Here's another "out of the box" example: There's a young girl who has been adopted from a foster care situation. She had a very close relationship with a woman who babysat her for several years. This was a connection she had before her removal from her home. It did not continue during foster care. The state is not required, and normally not motivated, to continue contacts with those outside of immediate family. However, the agency and the adoptive parents knew the value of open adoption. They knew the value of maintaining positive relationships. Keeping personal contact with either of the birthparents was not in the best interest of this child. So, they spent a large amount of time talking with extended birth family, caseworkers, former teachers, etc. That is when this amazing woman surfaced. This woman was "family" to this girl. Thanks to open adoption, she still is today. She is her healthy connection to her history. She has answers to many questions that continue to surface over the lifetime of this child.

Then, (and this is very common) you might have a birthparent who chooses to not have any contact because (you fill in the blank). It could be because their friends or family (not experts) have convinced them that contact will make it a harder loss, and they should just "walk away and forget it ever happened." Perhaps they have been able to hide their pregnancy, and no one in their life even knows about their child, and they are thinking that they would like to keep it that way. Maybe they are hiding because they truly fear for their safety from an abusive father who would not be forgiving. The list never ends because every expectant mother has a different story. However, in their grief they many times cannot not realize that the choice they make at the time of placement is based on circumstances that could (and many times do) change.

Closed and semi-closed adoptions say, "Great, you don't want contact. That's understandable. Here's how many letters/cards you'll receive from the adoptive parents (if that)." Sign on dotted line. Stamp. Stamp. Notarize. That's that. No matter what.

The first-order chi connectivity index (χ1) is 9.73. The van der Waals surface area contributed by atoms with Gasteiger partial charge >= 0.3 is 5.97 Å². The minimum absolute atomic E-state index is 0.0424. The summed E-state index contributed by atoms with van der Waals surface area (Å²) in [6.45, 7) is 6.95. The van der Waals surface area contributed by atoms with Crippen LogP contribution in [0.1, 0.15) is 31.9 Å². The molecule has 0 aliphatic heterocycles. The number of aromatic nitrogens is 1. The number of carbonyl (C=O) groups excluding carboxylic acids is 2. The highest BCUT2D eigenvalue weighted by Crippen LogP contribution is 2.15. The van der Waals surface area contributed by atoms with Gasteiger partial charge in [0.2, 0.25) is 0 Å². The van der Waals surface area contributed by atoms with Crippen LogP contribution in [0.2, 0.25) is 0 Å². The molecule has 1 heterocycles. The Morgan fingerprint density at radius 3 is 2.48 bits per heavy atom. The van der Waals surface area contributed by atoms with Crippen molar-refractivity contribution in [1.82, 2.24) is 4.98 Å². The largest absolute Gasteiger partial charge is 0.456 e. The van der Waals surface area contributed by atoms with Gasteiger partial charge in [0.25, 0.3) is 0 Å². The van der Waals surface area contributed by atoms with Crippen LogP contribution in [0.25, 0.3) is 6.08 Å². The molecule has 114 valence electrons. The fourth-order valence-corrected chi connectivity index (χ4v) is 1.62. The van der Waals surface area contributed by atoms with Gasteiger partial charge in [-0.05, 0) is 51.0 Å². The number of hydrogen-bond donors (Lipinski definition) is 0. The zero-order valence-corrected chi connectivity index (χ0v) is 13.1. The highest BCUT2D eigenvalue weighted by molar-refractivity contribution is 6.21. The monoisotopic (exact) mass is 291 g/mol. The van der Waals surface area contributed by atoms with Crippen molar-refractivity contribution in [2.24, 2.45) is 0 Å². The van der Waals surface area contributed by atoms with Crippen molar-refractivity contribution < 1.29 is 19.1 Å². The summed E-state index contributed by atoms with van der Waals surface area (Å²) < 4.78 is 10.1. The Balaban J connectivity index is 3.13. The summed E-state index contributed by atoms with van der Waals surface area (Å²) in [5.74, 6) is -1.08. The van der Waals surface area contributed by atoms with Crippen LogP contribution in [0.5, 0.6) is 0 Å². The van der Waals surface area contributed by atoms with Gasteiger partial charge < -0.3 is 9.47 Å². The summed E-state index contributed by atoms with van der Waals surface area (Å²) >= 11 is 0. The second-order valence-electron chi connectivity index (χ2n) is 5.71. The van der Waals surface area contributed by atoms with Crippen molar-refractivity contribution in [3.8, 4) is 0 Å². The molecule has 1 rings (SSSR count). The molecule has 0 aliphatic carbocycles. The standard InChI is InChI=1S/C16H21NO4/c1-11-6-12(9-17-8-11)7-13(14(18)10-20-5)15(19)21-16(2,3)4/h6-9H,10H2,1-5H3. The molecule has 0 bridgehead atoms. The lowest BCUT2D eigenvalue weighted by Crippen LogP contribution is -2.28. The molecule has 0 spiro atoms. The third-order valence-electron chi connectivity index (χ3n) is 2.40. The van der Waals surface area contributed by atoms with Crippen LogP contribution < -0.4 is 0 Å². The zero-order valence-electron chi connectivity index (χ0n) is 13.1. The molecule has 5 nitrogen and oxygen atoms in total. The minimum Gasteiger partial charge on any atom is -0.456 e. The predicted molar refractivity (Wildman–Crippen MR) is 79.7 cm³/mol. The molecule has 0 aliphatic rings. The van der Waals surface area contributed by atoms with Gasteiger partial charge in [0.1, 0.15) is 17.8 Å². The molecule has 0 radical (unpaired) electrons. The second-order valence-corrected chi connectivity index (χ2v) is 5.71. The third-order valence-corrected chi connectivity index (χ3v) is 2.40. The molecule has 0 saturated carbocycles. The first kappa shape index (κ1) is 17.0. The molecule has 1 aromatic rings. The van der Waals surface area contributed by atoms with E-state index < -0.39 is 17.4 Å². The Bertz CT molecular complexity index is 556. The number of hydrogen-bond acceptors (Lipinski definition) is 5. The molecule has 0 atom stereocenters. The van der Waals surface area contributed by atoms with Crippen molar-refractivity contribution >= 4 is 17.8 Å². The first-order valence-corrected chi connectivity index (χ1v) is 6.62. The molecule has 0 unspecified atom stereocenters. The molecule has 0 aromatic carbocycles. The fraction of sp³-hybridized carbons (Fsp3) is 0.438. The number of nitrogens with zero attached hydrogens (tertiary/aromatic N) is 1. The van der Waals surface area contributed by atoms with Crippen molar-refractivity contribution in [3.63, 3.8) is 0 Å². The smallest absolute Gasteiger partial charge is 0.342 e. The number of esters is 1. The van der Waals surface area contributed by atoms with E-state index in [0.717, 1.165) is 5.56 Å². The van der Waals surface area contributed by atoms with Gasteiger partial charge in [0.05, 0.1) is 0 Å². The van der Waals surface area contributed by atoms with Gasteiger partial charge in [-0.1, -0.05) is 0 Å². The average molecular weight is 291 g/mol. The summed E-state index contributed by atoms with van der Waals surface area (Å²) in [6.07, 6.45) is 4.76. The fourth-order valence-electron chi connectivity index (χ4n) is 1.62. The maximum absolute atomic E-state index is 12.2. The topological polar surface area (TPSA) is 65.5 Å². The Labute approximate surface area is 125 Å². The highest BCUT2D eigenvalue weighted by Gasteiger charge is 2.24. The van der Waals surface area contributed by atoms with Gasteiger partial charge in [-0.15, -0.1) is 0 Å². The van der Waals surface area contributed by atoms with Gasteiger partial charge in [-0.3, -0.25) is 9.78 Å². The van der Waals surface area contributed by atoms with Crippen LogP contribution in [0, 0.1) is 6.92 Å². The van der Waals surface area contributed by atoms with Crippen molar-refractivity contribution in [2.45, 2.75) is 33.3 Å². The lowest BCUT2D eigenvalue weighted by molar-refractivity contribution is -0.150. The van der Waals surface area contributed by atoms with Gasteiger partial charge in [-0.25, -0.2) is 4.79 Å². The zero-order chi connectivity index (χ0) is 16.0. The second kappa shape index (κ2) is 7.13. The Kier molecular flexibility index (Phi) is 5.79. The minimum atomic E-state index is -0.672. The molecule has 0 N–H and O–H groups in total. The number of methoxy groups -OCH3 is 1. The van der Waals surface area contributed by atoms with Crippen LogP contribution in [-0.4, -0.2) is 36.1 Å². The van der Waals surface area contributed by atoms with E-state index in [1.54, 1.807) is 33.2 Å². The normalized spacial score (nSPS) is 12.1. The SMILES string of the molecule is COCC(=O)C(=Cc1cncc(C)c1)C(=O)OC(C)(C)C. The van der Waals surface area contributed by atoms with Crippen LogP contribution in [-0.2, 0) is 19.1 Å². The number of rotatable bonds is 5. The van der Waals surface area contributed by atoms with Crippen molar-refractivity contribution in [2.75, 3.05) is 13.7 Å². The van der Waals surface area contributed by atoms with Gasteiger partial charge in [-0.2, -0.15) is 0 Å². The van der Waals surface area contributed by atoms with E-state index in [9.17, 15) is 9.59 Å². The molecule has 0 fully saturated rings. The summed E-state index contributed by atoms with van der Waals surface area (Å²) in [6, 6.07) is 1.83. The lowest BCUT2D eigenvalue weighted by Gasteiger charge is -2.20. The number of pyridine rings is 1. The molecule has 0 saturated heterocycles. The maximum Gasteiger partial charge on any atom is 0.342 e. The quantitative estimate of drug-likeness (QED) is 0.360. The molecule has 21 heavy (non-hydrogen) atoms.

Open adoption offers counseling to that woman, encouraging her to maintain that relationship if at all possible. Yet, it is still her choice. If she chooses to walk away, open adoption says, "This door is always open. If things change tomorrow, next year or when your child is twelve ... this door is open." When that day comes, a reputable open adoption agency will be available to all of those involved as they enter into a new level of contact. People change. Circumstances change. Support systems change. Open adoption allows for change. It prays for change. It hopes for change with great expectation.

Open adoption is a mindset. It's not check box.

to be continued ...

5 comments:

-Tora- said...

very informative post

Jenna said...

Hey, any chance you'll finish the series by tomorrow morning? Either way, I'll be featuring at the very least these two posts on the Fresh Outlook Friday on the adoptionblogs. :) I like a lot of what you have to say. I think others should hear it!

Amanda/MayhemMama said...

Great series! Yes, "open adoption is a mindset, it's not a check box." You explain this very well. Thanks.

ChrissyLou said...

"Everyone benefits in some way from open adoption, but ultimately, when it helps the grown ups, it - in turn - helps the child, as well."

Exactly. Keep talking!

Amy T. S. said...

speak it